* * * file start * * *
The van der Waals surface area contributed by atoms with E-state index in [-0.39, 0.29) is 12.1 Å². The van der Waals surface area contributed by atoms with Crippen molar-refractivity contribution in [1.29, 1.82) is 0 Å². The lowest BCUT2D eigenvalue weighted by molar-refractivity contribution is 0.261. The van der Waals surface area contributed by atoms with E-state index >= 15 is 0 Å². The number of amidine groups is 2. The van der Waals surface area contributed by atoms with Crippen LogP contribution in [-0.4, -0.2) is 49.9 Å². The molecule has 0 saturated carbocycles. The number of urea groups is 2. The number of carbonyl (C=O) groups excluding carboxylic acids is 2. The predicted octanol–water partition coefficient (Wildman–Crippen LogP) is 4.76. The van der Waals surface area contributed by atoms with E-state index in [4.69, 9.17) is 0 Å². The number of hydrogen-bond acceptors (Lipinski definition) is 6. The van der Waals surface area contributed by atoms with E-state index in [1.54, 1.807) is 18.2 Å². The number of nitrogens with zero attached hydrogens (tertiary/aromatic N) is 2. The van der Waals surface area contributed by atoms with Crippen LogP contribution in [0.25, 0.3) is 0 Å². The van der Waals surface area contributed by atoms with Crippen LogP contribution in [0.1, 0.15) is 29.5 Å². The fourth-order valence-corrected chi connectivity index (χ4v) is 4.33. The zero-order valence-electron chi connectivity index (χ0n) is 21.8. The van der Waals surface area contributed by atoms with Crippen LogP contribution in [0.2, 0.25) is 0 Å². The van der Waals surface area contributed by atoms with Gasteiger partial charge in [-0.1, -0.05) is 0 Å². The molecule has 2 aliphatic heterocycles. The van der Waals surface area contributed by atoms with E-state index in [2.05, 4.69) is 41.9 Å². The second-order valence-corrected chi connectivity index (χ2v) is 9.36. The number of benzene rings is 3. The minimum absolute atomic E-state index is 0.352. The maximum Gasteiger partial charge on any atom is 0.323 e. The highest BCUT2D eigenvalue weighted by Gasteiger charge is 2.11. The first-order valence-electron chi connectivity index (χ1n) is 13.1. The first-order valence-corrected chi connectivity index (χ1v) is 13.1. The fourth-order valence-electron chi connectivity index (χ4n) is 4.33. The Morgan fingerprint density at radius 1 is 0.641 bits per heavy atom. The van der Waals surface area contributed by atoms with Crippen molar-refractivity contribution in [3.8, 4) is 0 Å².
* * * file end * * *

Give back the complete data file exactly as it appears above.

The van der Waals surface area contributed by atoms with E-state index in [-0.39, 0.29) is 12.1 Å². The van der Waals surface area contributed by atoms with Crippen molar-refractivity contribution in [1.29, 1.82) is 0 Å². The lowest BCUT2D eigenvalue weighted by molar-refractivity contribution is 0.261. The van der Waals surface area contributed by atoms with E-state index >= 15 is 0 Å². The number of amidine groups is 2. The van der Waals surface area contributed by atoms with Crippen LogP contribution in [-0.4, -0.2) is 49.9 Å². The molecule has 0 saturated carbocycles. The number of urea groups is 2. The number of carbonyl (C=O) groups excluding carboxylic acids is 2. The predicted octanol–water partition coefficient (Wildman–Crippen LogP) is 4.76. The van der Waals surface area contributed by atoms with E-state index in [4.69, 9.17) is 0 Å². The number of hydrogen-bond acceptors (Lipinski definition) is 6. The van der Waals surface area contributed by atoms with E-state index in [1.54, 1.807) is 18.2 Å². The number of nitrogens with zero attached hydrogens (tertiary/aromatic N) is 2. The van der Waals surface area contributed by atoms with Crippen LogP contribution in [0.25, 0.3) is 0 Å². The van der Waals surface area contributed by atoms with Crippen LogP contribution in [0.1, 0.15) is 29.5 Å². The fourth-order valence-corrected chi connectivity index (χ4v) is 4.33. The zero-order valence-electron chi connectivity index (χ0n) is 21.8. The van der Waals surface area contributed by atoms with Crippen LogP contribution in [0.2, 0.25) is 0 Å². The van der Waals surface area contributed by atoms with Gasteiger partial charge in [-0.1, -0.05) is 0 Å². The molecule has 2 aliphatic heterocycles. The van der Waals surface area contributed by atoms with E-state index in [2.05, 4.69) is 41.9 Å². The second-order valence-corrected chi connectivity index (χ2v) is 9.36. The number of benzene rings is 3. The minimum absolute atomic E-state index is 0.352. The maximum Gasteiger partial charge on any atom is 0.323 e. The highest BCUT2D eigenvalue weighted by Gasteiger charge is 2.11. The first-order valence-electron chi connectivity index (χ1n) is 13.1. The first-order valence-corrected chi connectivity index (χ1v) is 13.1. The fourth-order valence-electron chi connectivity index (χ4n) is 4.33. The Morgan fingerprint density at radius 1 is 0.641 bits per heavy atom. The van der Waals surface area contributed by atoms with Crippen molar-refractivity contribution in [3.8, 4) is 0 Å².